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In Black and White: Photography, Race, and the Modern Impulse in Brazil at Midcentury

May 2, 2017 @ 6:00 pm - May 3, 2017 @ 5:00 pm


This conference investigates Brazilian modernist photography, its relationship to race, and its place within a dynamic international network of images and ideas. From experimental work that resonates with broader postwar trends of creative photographic expression to modern forms with local and sometimes ethnic inflections, photographers were instrumental in formulating new visual languages in Brazil. Since 1939, the São Paulo-based Foto Cine Clube Bandeirante (FCCB) nurtured a wide range of avant-garde practices that anticipated many elements of Concrete Art in Brazil featured at the first São Paulo Biennial in 1951. This diverse group included photographers from immigrant communities such as São Paulo’s growing German, Jewish, Italian, and Japanese populations. These artists participated in international networks of exchange around the globe that increased their visibility and expanded their approach.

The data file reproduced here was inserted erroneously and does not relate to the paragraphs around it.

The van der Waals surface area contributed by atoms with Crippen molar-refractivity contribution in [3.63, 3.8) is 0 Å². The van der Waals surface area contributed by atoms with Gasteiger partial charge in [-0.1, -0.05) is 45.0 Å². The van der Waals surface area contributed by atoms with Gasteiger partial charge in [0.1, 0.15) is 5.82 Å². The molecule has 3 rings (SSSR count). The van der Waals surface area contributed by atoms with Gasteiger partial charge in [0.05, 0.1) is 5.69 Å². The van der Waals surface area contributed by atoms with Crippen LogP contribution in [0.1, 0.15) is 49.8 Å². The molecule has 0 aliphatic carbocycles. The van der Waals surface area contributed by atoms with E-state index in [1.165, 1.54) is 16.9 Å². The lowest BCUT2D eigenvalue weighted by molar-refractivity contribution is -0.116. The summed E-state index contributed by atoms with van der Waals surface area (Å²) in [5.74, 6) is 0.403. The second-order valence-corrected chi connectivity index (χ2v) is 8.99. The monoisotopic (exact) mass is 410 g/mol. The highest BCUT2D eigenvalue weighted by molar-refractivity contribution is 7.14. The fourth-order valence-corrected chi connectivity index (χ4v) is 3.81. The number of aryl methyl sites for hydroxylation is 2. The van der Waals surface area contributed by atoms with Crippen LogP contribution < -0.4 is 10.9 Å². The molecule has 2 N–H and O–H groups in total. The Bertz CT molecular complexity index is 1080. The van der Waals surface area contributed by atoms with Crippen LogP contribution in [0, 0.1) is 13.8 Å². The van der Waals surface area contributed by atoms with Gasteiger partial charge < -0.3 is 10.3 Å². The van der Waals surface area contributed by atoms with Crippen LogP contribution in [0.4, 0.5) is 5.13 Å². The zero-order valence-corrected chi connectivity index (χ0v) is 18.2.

Taking FCCB as a starting point, this conference stretches the boundaries of what we understand as experimental art in Brazil in the mid-twentieth century. Photography has been largely excluded from current scholarship about Brazilian modernism and abstraction, and Brazilian photographers of this era have been overlooked in narratives around modern photography.

The aims of this conference are thus threefold: first, we seek studies that examine the distinctive nature of Brazilian modernist photography. Second, we hope to explore photography within the context of modernist and abstract art in Brazil, probing the relationship of modernist photography to other marginalized media and art forms such as mail art and Afro-Brazilian art. Third, we encourage an international perspective that investigates networks of modernist photography through transnational photo clubs, salons, exhibitions, and the many magazines that flourished domestically and across Latin America, the United States and Europe.


The Museum of Modern Art and The Graduate Center, CUNY
Association for Latin American Art